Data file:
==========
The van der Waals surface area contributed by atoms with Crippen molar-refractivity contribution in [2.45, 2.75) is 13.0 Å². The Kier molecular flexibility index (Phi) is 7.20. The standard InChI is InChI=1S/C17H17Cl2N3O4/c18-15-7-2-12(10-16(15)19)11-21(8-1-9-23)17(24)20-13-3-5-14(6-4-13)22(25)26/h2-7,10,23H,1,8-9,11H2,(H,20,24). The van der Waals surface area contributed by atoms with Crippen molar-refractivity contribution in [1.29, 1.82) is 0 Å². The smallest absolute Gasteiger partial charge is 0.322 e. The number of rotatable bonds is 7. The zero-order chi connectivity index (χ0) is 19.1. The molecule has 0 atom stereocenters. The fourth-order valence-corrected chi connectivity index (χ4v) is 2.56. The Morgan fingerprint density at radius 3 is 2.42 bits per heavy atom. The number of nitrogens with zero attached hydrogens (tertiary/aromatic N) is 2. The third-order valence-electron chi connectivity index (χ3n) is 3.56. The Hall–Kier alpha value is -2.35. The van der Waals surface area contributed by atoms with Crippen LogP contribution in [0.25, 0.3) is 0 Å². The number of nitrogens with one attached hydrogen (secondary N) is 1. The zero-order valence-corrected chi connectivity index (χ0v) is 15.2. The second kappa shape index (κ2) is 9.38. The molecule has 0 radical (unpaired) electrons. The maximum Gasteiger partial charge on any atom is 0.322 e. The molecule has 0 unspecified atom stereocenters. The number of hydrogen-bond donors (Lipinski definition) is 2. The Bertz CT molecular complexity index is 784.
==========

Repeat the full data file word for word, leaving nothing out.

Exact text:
The van der Waals surface area contributed by atoms with Crippen molar-refractivity contribution in [2.45, 2.75) is 13.0 Å². The Kier molecular flexibility index (Phi) is 7.20. The standard InChI is InChI=1S/C17H17Cl2N3O4/c18-15-7-2-12(10-16(15)19)11-21(8-1-9-23)17(24)20-13-3-5-14(6-4-13)22(25)26/h2-7,10,23H,1,8-9,11H2,(H,20,24). The van der Waals surface area contributed by atoms with Crippen molar-refractivity contribution in [1.29, 1.82) is 0 Å². The smallest absolute Gasteiger partial charge is 0.322 e. The number of rotatable bonds is 7. The zero-order chi connectivity index (χ0) is 19.1. The molecule has 0 atom stereocenters. The fourth-order valence-corrected chi connectivity index (χ4v) is 2.56. The Morgan fingerprint density at radius 3 is 2.42 bits per heavy atom. The number of nitrogens with zero attached hydrogens (tertiary/aromatic N) is 2. The third-order valence-electron chi connectivity index (χ3n) is 3.56. The Hall–Kier alpha value is -2.35. The van der Waals surface area contributed by atoms with Crippen LogP contribution in [0.25, 0.3) is 0 Å². The number of nitrogens with one attached hydrogen (secondary N) is 1. The zero-order valence-corrected chi connectivity index (χ0v) is 15.2. The second kappa shape index (κ2) is 9.38. The molecule has 0 radical (unpaired) electrons. The maximum Gasteiger partial charge on any atom is 0.322 e. The molecule has 0 unspecified atom stereocenters. The number of hydrogen-bond donors (Lipinski definition) is 2. The Bertz CT molecular complexity index is 784.